Evaluating Road Resilience to Wildfires: Case Studies of Camp and Carr Fires

Research Team: Somayeh Nassiri (lead), Changmo Kim, Ali A. Butt, Ali Zarei, Rongzong Wu, and Jeremy D. Lea

UC Campus(es): UC Davis

Problem Statement: Increasing wildfires in recent years have exposed California communities to greater risks. The associated impact of evacuation, rescue, and recovery operations on the physical conditions of the local and highway road network has not been sufficiently studied. This knowledge gap in capital damage impairs local officials in planning and securing federal and state funds for repair, rebuilding, and resilience to future fires.

Project Description: This project focused on two large fires, the Camp and Carr fires between 2017 and 2018. After fires, road infrastructure is crucial for safe removal of hazardous materials and waste to landfills and recycling facilities. Despite the critical role of pavements in this process, there has been little quantitative evaluation of the potential damage to pavements from truck traffic for debris removal. To address this knowledge gap, data on truck trip numbers and debris tonnage following the Camp and Carr Fires were used to calculate changes in equivalent single axle loads and traffic index over the pavement’s design life (the age at which reconstruction would be considered). Simulations were conducted on existing pavement structures to assess potential additional damage based on increased traffic indices. Pavement structural design simulations showed that out of the nine studied highways, one exhibited a reduction in cracking life of about two years from debris removal operations. However, fatigue cracking was significantly accelerated for Skyway, the major road in the Town of Paradise, failing 14.3 years before its design life. A methodology similar to the one presented in this study can be adopted in debris management planning to strategically avoid vulnerable pavements and minimize damage to the highway network.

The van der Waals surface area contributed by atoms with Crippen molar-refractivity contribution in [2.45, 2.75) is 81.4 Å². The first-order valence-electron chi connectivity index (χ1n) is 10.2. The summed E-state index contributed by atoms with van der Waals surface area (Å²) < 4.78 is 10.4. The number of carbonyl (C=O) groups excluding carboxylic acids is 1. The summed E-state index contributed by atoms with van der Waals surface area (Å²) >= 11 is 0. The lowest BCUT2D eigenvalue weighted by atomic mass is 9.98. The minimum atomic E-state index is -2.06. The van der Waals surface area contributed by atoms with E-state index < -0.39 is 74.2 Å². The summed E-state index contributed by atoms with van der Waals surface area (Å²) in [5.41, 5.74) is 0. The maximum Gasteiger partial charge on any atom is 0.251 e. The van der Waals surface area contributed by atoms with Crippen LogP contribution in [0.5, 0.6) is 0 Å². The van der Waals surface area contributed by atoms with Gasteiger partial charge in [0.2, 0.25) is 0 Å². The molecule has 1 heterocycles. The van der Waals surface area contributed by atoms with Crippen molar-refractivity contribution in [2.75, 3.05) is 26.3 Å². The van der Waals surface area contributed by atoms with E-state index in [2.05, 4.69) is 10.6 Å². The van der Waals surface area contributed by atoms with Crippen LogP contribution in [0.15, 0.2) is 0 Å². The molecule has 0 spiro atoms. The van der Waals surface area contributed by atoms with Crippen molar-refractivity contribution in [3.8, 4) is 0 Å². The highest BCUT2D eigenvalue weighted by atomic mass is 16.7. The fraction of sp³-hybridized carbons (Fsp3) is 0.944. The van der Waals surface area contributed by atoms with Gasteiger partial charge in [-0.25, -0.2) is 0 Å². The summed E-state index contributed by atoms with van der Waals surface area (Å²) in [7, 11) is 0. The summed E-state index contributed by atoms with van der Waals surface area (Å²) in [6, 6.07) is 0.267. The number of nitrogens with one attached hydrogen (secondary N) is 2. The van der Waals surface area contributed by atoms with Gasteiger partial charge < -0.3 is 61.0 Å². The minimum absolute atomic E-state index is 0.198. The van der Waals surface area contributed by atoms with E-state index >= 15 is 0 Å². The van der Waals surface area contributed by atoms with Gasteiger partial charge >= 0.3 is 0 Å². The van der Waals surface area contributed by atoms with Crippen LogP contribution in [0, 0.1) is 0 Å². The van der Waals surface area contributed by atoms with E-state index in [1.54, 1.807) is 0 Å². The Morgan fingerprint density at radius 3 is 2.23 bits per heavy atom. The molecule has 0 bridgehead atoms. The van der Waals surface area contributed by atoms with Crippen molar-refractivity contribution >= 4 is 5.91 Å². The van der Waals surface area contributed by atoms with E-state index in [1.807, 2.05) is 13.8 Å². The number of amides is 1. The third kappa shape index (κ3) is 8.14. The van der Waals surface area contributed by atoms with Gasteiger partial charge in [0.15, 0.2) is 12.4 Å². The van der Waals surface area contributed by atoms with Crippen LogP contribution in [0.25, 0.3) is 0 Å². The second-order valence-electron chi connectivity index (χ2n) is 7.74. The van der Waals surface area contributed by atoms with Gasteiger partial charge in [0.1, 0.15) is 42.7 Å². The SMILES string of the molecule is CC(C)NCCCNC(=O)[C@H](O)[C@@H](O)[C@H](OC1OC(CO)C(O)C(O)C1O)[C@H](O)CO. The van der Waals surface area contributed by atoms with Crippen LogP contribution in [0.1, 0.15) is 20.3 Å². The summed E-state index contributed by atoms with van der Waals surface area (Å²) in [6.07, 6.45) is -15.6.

Status: In Progress

Budget: $50,000